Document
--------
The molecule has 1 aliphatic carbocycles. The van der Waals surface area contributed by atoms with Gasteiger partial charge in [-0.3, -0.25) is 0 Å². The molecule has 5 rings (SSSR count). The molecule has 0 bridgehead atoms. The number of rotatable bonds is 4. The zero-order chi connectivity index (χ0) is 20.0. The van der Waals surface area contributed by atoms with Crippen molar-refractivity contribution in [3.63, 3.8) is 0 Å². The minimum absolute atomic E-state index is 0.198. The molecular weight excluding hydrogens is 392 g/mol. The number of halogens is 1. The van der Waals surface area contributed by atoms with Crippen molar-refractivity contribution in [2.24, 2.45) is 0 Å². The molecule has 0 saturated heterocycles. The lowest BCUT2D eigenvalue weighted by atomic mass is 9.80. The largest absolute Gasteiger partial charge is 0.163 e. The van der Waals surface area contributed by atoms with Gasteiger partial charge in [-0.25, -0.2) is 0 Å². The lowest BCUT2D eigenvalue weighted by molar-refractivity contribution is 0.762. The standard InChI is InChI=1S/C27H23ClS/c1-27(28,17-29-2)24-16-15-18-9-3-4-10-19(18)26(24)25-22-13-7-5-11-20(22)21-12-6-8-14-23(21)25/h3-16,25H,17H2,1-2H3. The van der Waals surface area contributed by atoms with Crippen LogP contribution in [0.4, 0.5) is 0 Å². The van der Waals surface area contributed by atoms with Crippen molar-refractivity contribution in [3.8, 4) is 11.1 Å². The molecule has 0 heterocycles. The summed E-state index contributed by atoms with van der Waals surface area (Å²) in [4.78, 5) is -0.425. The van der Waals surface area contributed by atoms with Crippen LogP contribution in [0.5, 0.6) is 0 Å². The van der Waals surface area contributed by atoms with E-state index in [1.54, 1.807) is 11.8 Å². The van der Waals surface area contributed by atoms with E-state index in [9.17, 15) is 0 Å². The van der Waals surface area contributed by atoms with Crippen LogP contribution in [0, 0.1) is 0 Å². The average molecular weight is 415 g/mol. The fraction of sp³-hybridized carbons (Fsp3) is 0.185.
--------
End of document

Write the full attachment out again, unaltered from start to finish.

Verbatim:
The molecule has 1 aliphatic carbocycles. The van der Waals surface area contributed by atoms with Gasteiger partial charge in [-0.3, -0.25) is 0 Å². The molecule has 5 rings (SSSR count). The molecule has 0 bridgehead atoms. The number of rotatable bonds is 4. The zero-order chi connectivity index (χ0) is 20.0. The van der Waals surface area contributed by atoms with Crippen molar-refractivity contribution in [3.63, 3.8) is 0 Å². The minimum absolute atomic E-state index is 0.198. The molecular weight excluding hydrogens is 392 g/mol. The number of halogens is 1. The van der Waals surface area contributed by atoms with Crippen molar-refractivity contribution in [2.24, 2.45) is 0 Å². The molecule has 0 saturated heterocycles. The lowest BCUT2D eigenvalue weighted by atomic mass is 9.80. The largest absolute Gasteiger partial charge is 0.163 e. The van der Waals surface area contributed by atoms with Gasteiger partial charge in [-0.25, -0.2) is 0 Å². The lowest BCUT2D eigenvalue weighted by molar-refractivity contribution is 0.762. The standard InChI is InChI=1S/C27H23ClS/c1-27(28,17-29-2)24-16-15-18-9-3-4-10-19(18)26(24)25-22-13-7-5-11-20(22)21-12-6-8-14-23(21)25/h3-16,25H,17H2,1-2H3. The van der Waals surface area contributed by atoms with Crippen LogP contribution in [0.4, 0.5) is 0 Å². The van der Waals surface area contributed by atoms with Crippen molar-refractivity contribution in [3.8, 4) is 11.1 Å². The molecule has 0 heterocycles. The summed E-state index contributed by atoms with van der Waals surface area (Å²) in [4.78, 5) is -0.425. The van der Waals surface area contributed by atoms with Crippen LogP contribution in [0.5, 0.6) is 0 Å². The van der Waals surface area contributed by atoms with E-state index in [1.54, 1.807) is 11.8 Å². The van der Waals surface area contributed by atoms with E-state index in [9.17, 15) is 0 Å². The van der Waals surface area contributed by atoms with Crippen LogP contribution in [0, 0.1) is 0 Å². The average molecular weight is 415 g/mol. The fraction of sp³-hybridized carbons (Fsp3) is 0.185.